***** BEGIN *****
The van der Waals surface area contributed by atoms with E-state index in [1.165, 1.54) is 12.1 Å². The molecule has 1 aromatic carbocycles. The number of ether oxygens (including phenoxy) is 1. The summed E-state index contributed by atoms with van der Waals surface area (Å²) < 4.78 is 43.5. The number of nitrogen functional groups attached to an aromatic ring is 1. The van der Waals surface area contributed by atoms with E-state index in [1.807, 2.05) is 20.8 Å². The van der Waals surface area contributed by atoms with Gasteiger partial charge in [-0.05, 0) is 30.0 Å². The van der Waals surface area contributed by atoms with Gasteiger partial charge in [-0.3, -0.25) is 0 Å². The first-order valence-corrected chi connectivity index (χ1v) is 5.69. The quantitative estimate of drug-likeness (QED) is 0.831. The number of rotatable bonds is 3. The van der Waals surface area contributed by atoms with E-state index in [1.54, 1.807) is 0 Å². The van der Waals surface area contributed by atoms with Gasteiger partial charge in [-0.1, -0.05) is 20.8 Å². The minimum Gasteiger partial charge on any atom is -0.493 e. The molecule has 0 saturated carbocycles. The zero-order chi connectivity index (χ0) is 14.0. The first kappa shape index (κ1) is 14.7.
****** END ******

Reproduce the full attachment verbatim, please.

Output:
The van der Waals surface area contributed by atoms with E-state index in [1.165, 1.54) is 12.1 Å². The molecule has 1 aromatic carbocycles. The number of ether oxygens (including phenoxy) is 1. The summed E-state index contributed by atoms with van der Waals surface area (Å²) < 4.78 is 43.5. The number of nitrogen functional groups attached to an aromatic ring is 1. The van der Waals surface area contributed by atoms with E-state index in [1.807, 2.05) is 20.8 Å². The van der Waals surface area contributed by atoms with Gasteiger partial charge in [-0.05, 0) is 30.0 Å². The van der Waals surface area contributed by atoms with Gasteiger partial charge in [-0.3, -0.25) is 0 Å². The first-order valence-corrected chi connectivity index (χ1v) is 5.69. The quantitative estimate of drug-likeness (QED) is 0.831. The number of rotatable bonds is 3. The van der Waals surface area contributed by atoms with E-state index in [1.54, 1.807) is 0 Å². The van der Waals surface area contributed by atoms with Gasteiger partial charge in [-0.1, -0.05) is 20.8 Å². The minimum Gasteiger partial charge on any atom is -0.493 e. The molecule has 0 saturated carbocycles. The zero-order chi connectivity index (χ0) is 14.0. The first kappa shape index (κ1) is 14.7.